The other day, Patti and I were talking about some basic concepts of knowledge. Growing up, I heard from my folks that the thirst for knowledge should never end. It’s about learning something new every day. While I certainly am not anal enough to keep track of the things I learn when I learn them, I feel confident that the learning is occurring.

And some of that learning is purely accidental and/or transcendental. Sounds kinda lofty, huh?

Not really.

But when we were discussing this, it occurred to me that I believe I have learned about 50 percent of my total life’s knowledge from the time of birth to September 22, 2011 (diagnosis date).

I believe that with the changes we have gone through since that date, I am on the path to learn the remaining 50 percent.

Paying attention to the importance of faith, staying closer to friends and family, taking the time to make things happen now that I’ve always put off in the past is not really an epiphany. Certainly there have been plenty of books, movies and other artistic forms that have pointed out these items. Again, this isn’t new. I’ve read the books and I’ve seen the movies and we all know how they end.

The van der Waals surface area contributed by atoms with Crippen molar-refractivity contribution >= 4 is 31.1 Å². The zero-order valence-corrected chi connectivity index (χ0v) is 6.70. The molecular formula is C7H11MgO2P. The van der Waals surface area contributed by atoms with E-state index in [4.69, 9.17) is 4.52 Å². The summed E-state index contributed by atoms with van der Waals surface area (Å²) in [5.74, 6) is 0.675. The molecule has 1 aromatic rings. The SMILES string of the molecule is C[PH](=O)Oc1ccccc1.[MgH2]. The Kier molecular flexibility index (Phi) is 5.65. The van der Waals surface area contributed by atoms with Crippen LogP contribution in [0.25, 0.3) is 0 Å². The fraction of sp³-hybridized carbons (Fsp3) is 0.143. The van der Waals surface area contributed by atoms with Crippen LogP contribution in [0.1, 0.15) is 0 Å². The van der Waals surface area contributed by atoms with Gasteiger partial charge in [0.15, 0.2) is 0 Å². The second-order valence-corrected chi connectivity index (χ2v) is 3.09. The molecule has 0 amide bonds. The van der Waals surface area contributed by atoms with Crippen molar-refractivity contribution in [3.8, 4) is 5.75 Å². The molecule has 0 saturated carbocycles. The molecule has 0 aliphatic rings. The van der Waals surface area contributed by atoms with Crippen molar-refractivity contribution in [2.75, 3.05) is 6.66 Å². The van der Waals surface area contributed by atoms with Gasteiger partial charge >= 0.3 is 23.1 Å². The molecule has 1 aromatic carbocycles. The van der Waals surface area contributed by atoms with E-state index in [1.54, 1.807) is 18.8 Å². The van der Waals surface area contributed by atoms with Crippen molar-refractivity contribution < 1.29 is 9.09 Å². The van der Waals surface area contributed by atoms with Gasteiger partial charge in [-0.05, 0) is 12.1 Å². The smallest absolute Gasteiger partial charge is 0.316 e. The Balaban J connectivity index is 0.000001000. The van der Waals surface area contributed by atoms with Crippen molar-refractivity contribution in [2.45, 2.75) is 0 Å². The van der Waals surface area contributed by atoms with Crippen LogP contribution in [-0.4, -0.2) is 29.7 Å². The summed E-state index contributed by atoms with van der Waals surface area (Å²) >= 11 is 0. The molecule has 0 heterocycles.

You see, I think I am like many guys.  And I will generalize here, so keep that in perspective. Most guys, I think, keep their faith to themselves. They will show up for church and perhaps mumble through the songs. They will be deeply devoted, have strong faith, but they just don’t talk about these things. Again some do, some are more demonstrative in their religious convictions.

As for staying closer to friends and family, while I absolutely believe that is important, it seems that it is easy to slip these two very important audiences to the back burner when you are balancing work and family. Work too often occupies so much of our time, thought and presence, friends and family play second fiddle.

And, putting things off just leads to regret. I’m not Jack Nicholson or Morgan Freeman and I don’t really care whether I climb to the top of the Great Pyramid. I’m enjoying the learning every day, and I still am not yet ready to compile a bucket list.

But I do believe there is a tremendous amount of learning, assimilating, working into my personal fabric that I had not even experienced before the diagnosis. One thing I can say, I have reasons to be thankful for having pancreatic cancer. As odd as that may seem, my personal point of view of things like determining priorities and placing importance on items every day is something to celebrate. Because of this diagnosis, I have reconnected with friends, some of whom I was estranged from, and we have put the past behind us. I thank God for that exercise, and the opportunity to move forward in pleasant ways.

Yes, life is good, and in my mind I hear Satchmo sing “It’s a Wonderful World” every day.